It’s clear that now we are living in the era of big data. The stores of data on which modern businesses rely are already vast and increasing at an unprecedented pace. Organizations are capturing data at deeper levels of detail and keeping more history than they ever have before. Managing all of the data is thus emerging as one of the key challenges of the new decade.
The solutions to this challenge vary, but interest in them seems to be universal. The largest database vendors and others that wish to compete with them are developing or acquiring various technologies, among them database appliances, massively parallel databases, and columnar databases.
I have written recently about another contender in this arena: an open source, parallel processing technique named Apache Hadoop, which has gained popularity as a way to deal with very large sets of data. The rise of Hadoop has been dramatic. It has been successfully deployed at some of the largest Internet-based organizations in the world, including eBay, Facebook, Google and Yahoo. Seeing this, other organizations whose business depends on managing large amounts of data have begun to explore Hadoop as well.
Last October 12 in New York City, Hadoop World attracted approximately 900 attendees. Local Hadoop user groups are popping up around the world and attracting hundreds of users. The Hadoop User Group on LinkedIn has more than 4,000 members. More and more software vendors area adding support for Hadoop. Daniel Abadi, who has done extensive work on a project called HadoopDB, recently received funding for a big-data start-up company.
However, because the level of interest in Hadoop has grown so rapidly, there is little research on the business applications that use Hadoop and the IT requirements necessary to support a successful Hadoop deployment. Many audiences could benefit from independent research, information and analysis in this area. CIOs considering Hadoop need more information about the business case and the characteristics of successful deployments. Organizations developing Hadoop and related software products need to understand better the characteristics of the developing markets they seek to serve. And software companies looking to incorporate Hadoop need guidance on how best to adapt their own product lines.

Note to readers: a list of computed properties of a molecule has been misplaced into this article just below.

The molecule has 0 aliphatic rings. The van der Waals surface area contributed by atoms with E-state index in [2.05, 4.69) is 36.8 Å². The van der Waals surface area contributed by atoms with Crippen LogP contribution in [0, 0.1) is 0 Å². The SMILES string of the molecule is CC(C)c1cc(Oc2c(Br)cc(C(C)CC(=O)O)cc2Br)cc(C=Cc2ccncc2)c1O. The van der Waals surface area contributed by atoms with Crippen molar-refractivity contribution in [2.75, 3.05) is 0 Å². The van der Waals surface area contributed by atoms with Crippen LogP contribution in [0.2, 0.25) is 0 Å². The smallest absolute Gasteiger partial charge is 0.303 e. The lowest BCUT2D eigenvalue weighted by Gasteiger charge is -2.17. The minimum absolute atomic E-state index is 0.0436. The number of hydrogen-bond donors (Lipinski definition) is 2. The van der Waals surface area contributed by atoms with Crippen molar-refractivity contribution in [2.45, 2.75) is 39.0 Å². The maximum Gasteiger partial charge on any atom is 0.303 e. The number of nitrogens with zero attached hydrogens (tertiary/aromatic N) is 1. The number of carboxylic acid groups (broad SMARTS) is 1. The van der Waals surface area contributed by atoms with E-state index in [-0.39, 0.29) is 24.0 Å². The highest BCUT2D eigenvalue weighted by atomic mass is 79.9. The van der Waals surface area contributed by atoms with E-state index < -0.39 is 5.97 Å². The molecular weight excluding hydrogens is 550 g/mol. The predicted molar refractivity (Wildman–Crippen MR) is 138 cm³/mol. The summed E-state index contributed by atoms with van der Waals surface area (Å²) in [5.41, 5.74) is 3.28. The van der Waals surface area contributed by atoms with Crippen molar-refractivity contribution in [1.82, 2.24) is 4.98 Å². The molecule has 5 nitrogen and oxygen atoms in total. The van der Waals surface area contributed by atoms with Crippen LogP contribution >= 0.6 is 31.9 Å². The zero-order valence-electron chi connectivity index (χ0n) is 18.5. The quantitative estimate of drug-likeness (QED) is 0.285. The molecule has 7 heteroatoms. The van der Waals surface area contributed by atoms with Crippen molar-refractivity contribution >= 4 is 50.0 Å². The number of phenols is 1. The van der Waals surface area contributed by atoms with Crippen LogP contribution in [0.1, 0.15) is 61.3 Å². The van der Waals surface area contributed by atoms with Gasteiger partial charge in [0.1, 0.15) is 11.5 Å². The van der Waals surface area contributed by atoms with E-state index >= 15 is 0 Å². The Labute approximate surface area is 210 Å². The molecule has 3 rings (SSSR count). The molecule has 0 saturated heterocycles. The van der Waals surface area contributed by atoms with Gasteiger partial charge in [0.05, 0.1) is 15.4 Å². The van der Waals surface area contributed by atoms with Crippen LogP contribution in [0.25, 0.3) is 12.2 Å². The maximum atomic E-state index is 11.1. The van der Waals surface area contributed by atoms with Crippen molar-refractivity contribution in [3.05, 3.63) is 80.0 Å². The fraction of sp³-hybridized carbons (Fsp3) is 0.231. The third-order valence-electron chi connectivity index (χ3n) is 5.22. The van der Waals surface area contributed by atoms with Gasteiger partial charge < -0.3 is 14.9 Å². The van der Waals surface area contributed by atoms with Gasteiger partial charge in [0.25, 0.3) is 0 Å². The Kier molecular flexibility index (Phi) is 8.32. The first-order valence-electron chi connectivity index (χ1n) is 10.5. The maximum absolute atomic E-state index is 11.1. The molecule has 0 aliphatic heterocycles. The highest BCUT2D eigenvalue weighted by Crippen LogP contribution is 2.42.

Another consequence of the dramatic rise in popularity of Hadoop is much confusion among vendors as well as buyers. The rapidly changing market situation makes it difficult for vendors to determine how to allocate investments in Hadoop in ways that will maximize revenues. Without reliable information, vendors are left to guess at what potential customers need, and so they risk creating a flawed strategy based on inaccurate assumptions about the market.
To help address these issues, Ventana Research is conducting benchmark research that will gather data on the enterprise use of Hadoop, its key components and related technologies; we expect it to provide previously unavailable insights. The research will establish how Hadoop is being used and for what business purposes. It also will explore whether Hadoop is replacing existing technologies and, if so, which ones. In addition, this program will identify benefits that organizations are realizing from the use of Hadoop as well as issues they have encountered.
Background about this benchmark research can be found here as will the results once they are available andif you are looking to participate. Whether you are working with Hadoop or using some other technology to tackle your big-data challenges, please participate in this research to help advance the state of the industry with respect to managing and analyzing large-scale data.